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FOR IMMEDIATE RELEASE:
Paralympian John Register to address Celebration of Sport reception
U.S. Paralympian John Register will speak at a reception honoring excellence in sport in Fort Worth, Texas, on April 10. The annual Celebration of Sport Reception, hosted by the National Association for Sport and Physical Education (NASPE), will take place at the national convention of the American Alliance for Health, Physical Education, Recreation and Dance (AAHPERD), April 8 -12, 2008. The reception is open to all convention attendees. Register's appearance is made possible by the United States Olympic Committee (USOC).
At the reception, NASPE members in the fields of coaching, athletic training, athletic administration, sport management and youth sport will be recognized. Honors will include District Athletic Directors of the Year, Athletic Director Presidential Hall of Fame, Sport Management Outstanding Achievement and Hall of Fame for Sport. The event is sponsored by the National Strength and Conditioning Association Certification Committee (NSCA-CC).
After growing up in Oakbrook, Illinois, just west of Chicago, John Register went on to an impressive career at the University of Arkansas on scholarships in track-and-field and music. In 1988, Register graduated with a degree in communications and continued to focus on track and field with the hope for a shot at the Olympics. While training for the 1996 Olympic Games, Register severed a major artery in his leg after landing awkwardly after clearing a hurdle. The injury cut off circulation in the leg and ultimately resulted in amputation.
Despite the sudden and tragic life change, Register continued to participate in sport. He learned management of sport programs with the U.S. Army's World Class Athletes (WCA) program. Register also became involved with disabled sport organizations such as Disabled Sports USA (DS/USA) and the Challenged Athletes Foundation (CAF). Register participated in the 1996 Paralympics as a swimmer. In 1999, he held the U.S. record in the long jump; in 2000 at the Sydney, Australia Paralympics, he won a silver medal.
As a strong disabilities-rights advocate, Register seeks to enrich the lives of people with disabilities and hopes to positively shift public attitude of disability through disabled sports. Register recently received the Paul G. Hearne American Association of People with Disabilities (AAPD) Leadership Award which recognizes emerging leaders with disabilities. He currently serves as Associate Director of Outreach and Development of the USOC Paralympic Division.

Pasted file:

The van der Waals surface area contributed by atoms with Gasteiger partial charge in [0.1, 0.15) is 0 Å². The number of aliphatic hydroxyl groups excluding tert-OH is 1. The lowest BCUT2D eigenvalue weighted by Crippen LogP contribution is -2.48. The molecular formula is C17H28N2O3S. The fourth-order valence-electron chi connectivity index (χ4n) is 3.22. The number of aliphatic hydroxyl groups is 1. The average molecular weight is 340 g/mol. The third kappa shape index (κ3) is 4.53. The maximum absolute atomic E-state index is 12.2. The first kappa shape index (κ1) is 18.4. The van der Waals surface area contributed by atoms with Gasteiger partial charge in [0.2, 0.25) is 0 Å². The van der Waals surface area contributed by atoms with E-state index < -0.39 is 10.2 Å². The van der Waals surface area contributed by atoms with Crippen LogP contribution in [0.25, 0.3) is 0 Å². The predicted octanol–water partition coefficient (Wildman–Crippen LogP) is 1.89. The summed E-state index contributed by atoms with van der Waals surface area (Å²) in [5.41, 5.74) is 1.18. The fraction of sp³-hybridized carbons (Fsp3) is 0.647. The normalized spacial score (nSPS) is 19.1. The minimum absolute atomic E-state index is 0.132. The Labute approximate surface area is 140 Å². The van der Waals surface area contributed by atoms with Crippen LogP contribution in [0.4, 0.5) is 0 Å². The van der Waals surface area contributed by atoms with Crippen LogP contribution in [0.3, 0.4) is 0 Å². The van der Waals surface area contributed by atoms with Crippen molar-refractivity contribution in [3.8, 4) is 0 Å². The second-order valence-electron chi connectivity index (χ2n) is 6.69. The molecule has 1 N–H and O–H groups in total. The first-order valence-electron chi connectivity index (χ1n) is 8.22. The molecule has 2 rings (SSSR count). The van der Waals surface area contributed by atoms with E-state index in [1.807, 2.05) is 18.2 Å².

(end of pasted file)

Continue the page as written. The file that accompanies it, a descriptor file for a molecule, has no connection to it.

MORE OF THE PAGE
Olympic Week in America will be observed May 5-9, 2008. The USOC program was created for educators' use in expanding student awareness and appreciation of the Olympic and Paralympic Games and the Olympic Movement. Lesson plans and activities for grades kindergarten through eighth enhance core curricula taught in the classroom. Through a focus on the Olympic Games, particularly the Olympic Games in Beijing, students will reinforce their skills in language arts, social studies, math, science, and physical education. Materials are available free to educators at www.usolympicteam.com Educators may access the materials by clicking on the Olympic Academy-Education and Outreach icon.
The preeminent national authority on physical education and a recognized leader in sport and physical activity, the National Association for Sport and Physical Education (NASPE) is a non-profit professional membership association that sets the standard for practice in physical education and sport. NASPE's 16,000 members include: K-12 physical education teachers, coaches, athletic directors, athletic trainers, sport management professionals, researchers, and college/university faculty who prepare physical activity professionals. NASPE seeks to enhance knowledge, improve professional practice, and increase support for high quality physical education, sport and youth physical activity programs through research, development of standards, and dissemination of information. It is the largest of the five national associations that make the American Alliance for Health, Physical Education, Recreation & Dance (AAHPERD). To assess whether your child is receiving a quality physical education program, visit www.naspeinfo.org/observe PE for an observation assessment tool.
Paula Keyes Kun
Society of Health and Physical Educators